Loose Dinette End Piece

Disclaimer: This page describes repairs I have made to various RVs in the hope that it will help others with similar problems. I am not a professional RV technician and I make no claims about the correctness, efficacy, or side-effects of the repairs described here. I won't be responsible for the results of any attempt to use the information on this page.

If you are like me and you have a dinette with a fabric-covered L-shaped piece of trim at the inside end of each bench, you put your hand on the trim piece to give you a boost when getting out of the dinette. If this is the case and you can't break yourself of the habit, you may also (like me) find that the trim piece is only held in place by a series of staples, which really aren't up to the job and will come loose over time.

By far, the best time to do this repair is before the end-piece comes loose. That way, the piece will be held in place by both your screws and the staples and the job will be a lot easier.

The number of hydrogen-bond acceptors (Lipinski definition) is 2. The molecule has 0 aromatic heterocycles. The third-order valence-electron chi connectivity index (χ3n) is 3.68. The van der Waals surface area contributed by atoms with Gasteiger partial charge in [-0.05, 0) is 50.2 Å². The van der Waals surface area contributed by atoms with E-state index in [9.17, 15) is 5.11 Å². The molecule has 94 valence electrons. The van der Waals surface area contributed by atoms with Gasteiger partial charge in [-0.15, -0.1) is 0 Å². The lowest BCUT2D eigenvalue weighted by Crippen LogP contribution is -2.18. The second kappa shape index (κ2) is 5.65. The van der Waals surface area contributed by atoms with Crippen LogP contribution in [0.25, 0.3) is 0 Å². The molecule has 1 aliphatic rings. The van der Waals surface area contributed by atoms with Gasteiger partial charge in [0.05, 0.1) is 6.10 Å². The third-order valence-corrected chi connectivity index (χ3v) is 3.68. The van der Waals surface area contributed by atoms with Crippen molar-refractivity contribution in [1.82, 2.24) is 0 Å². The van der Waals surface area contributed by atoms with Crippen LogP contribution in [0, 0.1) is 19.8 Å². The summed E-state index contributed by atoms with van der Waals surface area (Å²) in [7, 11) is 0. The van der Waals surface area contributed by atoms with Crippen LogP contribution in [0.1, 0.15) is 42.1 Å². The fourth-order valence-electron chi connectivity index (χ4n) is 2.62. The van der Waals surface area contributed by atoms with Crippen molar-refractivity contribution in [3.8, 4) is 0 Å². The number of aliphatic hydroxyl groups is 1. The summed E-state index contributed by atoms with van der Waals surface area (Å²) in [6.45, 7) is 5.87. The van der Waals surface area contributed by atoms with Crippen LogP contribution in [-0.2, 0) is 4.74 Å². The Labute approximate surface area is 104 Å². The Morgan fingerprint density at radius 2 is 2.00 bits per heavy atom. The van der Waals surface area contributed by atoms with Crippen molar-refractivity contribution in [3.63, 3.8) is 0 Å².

I waited too long and had to do the job twice. I didn't bother to remove the staples but you could if you want to, although on mine, it appears that the staples are also holding the two backing boards together. You could try to get them back in the holes (good luck with that) or you could just ignore them as I did.

Remove the cushions and then remove the plywood piece under the seat cushion. Mine had two screws holding it in place. This should expose the staples that hold on the end trim. The picture below shows the dinette from the inside. There's no need to remove the drawer if you have one, although you may want to cover it to keep it from getting full of sawdust. You can see the original staples and the screws I added in the photo.

View from inside showing original staples and new screws

Originally, I used 1¼" wood screws, but they only held for about 6 months. Although it made me nervous, I found that on mine you can use 1½" #8 pan-head sheet metal screws. You need to drill a pilot hole, but be sure to put a piece of scotch tape on the drill bit at just under 1½" and drill carefully. If you go through, the bit may grab onto the carpet on the front of the trim and tear it. That would be really, really bad.

1.5 inch panhead sheetmetal screw

Here's a shot of the finished job:

Finished job

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  —  Bob Ray